The five ingredients that great lead generation content needs
Effective lead generation depends on content that compels prospects to share their details – here’s how to create it
January 21, 2020
There are many different levers marketers can pull when they’re optimising a lead generation campaign. Have they got the right targeting approach? Are their bids competitive enough? Do they need to go broad and chase volume or narrow down their campaign and chase quality? However, when it comes to ratcheting up the effectiveness of lead generation marketing it’s amazing how often the most important factor of all is overlooked.
To drive great results with a lead generation campaign you need the right content assets – and you need to signal the value of those assets in the right way.
It’s stunningly simple and staggeringly obvious given that your content asset is what you’re offering an audience in exchange for their content details. It provides the entire motivation for potential prospects to stick their hand up as Marketing Qualified Leads (MQLs). And yet it’s often the last thing that marketers look at when asking themselves how they can grow their lead volume – or improve their lead quality.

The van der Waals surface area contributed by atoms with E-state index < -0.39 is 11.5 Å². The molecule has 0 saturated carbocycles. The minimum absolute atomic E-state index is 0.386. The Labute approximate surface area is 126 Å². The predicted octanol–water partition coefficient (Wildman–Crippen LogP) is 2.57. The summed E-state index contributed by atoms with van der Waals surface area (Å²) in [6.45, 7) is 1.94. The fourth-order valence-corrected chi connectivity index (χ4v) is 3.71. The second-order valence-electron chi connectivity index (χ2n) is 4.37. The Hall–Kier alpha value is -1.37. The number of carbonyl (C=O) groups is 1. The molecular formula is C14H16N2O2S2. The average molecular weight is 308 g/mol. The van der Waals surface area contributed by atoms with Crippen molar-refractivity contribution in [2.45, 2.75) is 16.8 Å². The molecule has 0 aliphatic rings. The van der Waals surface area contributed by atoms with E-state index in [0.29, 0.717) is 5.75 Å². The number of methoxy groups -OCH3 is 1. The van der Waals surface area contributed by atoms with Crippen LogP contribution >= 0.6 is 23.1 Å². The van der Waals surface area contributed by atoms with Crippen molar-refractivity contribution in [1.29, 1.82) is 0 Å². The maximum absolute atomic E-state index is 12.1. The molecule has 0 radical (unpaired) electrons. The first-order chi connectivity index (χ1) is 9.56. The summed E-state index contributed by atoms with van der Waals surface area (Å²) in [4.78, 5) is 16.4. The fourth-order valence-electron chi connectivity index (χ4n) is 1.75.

As LinkedIn’s Content Partner Manager for EMEA and LATAM, a big part of my role is working with advertising customers to explore where adjusting content assets can make a difference for them. I work with LinkedIn’s portfolio of content partners, agencies that specialise in different aspects of content creation and whose services clients can use as part of a campaign booking on our platform. On many occasions, we’ve worked with clients who’ve spent time adjusting their targeting or bids to improve lead volume, quality or cost per lead (CPL) but have never got around to asking whether their content is suited to the lead generation task they’re giving it. It’s amazing what a difference optimising content for lead generation can make.
In my experience, there are five essential ingredients for a top-performing lead generation content asset. When you’re building your campaign, it’s worth sense-checking that your content delivers on these different elements – and making any adjustments that you need to before you start putting budget behind it. And when you’re creating Sponsored Content copy to promote your lead generation assets, aim to signal these different selling points in the headlines, visuals and body copy that you use. Get all five into the mix and you’ll ensure that your lead generation content rises to the task you set it.